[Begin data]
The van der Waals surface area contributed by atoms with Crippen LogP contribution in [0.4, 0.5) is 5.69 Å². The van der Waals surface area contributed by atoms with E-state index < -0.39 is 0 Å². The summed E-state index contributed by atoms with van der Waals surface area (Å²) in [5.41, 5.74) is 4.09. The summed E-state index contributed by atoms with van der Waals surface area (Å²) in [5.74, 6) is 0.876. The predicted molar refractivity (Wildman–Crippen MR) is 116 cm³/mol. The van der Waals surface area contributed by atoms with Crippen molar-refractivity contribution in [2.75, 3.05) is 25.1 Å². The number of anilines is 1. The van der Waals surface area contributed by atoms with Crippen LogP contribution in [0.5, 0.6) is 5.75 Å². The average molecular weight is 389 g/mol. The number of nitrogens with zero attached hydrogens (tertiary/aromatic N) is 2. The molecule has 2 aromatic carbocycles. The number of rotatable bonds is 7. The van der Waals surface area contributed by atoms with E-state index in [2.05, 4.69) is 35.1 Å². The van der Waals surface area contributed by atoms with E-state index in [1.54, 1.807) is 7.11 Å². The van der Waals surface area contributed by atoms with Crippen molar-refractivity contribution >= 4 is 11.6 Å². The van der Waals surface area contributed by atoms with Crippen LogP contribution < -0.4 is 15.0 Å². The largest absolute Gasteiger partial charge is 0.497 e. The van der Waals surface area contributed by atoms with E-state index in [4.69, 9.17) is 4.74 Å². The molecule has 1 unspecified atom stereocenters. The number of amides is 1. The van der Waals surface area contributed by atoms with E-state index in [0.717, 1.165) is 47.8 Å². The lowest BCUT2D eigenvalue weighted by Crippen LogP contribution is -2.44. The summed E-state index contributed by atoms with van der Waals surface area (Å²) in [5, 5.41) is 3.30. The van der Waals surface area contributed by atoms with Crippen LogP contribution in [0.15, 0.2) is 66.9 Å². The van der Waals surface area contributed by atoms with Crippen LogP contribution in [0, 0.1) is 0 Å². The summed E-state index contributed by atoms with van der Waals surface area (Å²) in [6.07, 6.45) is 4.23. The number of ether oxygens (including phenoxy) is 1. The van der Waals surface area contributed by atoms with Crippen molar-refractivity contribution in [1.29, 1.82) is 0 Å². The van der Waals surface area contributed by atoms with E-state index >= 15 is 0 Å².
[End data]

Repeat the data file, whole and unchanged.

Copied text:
The van der Waals surface area contributed by atoms with Crippen LogP contribution in [0.4, 0.5) is 5.69 Å². The van der Waals surface area contributed by atoms with E-state index < -0.39 is 0 Å². The summed E-state index contributed by atoms with van der Waals surface area (Å²) in [5.41, 5.74) is 4.09. The summed E-state index contributed by atoms with van der Waals surface area (Å²) in [5.74, 6) is 0.876. The predicted molar refractivity (Wildman–Crippen MR) is 116 cm³/mol. The van der Waals surface area contributed by atoms with Crippen molar-refractivity contribution in [2.75, 3.05) is 25.1 Å². The number of anilines is 1. The van der Waals surface area contributed by atoms with Crippen LogP contribution in [0.5, 0.6) is 5.75 Å². The average molecular weight is 389 g/mol. The number of nitrogens with zero attached hydrogens (tertiary/aromatic N) is 2. The molecule has 2 aromatic carbocycles. The number of rotatable bonds is 7. The van der Waals surface area contributed by atoms with E-state index in [2.05, 4.69) is 35.1 Å². The van der Waals surface area contributed by atoms with E-state index in [1.54, 1.807) is 7.11 Å². The van der Waals surface area contributed by atoms with Crippen molar-refractivity contribution >= 4 is 11.6 Å². The van der Waals surface area contributed by atoms with Crippen LogP contribution < -0.4 is 15.0 Å². The largest absolute Gasteiger partial charge is 0.497 e. The van der Waals surface area contributed by atoms with E-state index in [4.69, 9.17) is 4.74 Å². The molecule has 1 unspecified atom stereocenters. The number of amides is 1. The van der Waals surface area contributed by atoms with E-state index in [0.717, 1.165) is 47.8 Å². The lowest BCUT2D eigenvalue weighted by Crippen LogP contribution is -2.44. The summed E-state index contributed by atoms with van der Waals surface area (Å²) in [5, 5.41) is 3.30. The van der Waals surface area contributed by atoms with Crippen LogP contribution in [0.15, 0.2) is 66.9 Å². The van der Waals surface area contributed by atoms with Crippen LogP contribution in [0, 0.1) is 0 Å². The summed E-state index contributed by atoms with van der Waals surface area (Å²) in [6.07, 6.45) is 4.23. The number of ether oxygens (including phenoxy) is 1. The van der Waals surface area contributed by atoms with Crippen molar-refractivity contribution in [1.29, 1.82) is 0 Å². The van der Waals surface area contributed by atoms with E-state index >= 15 is 0 Å².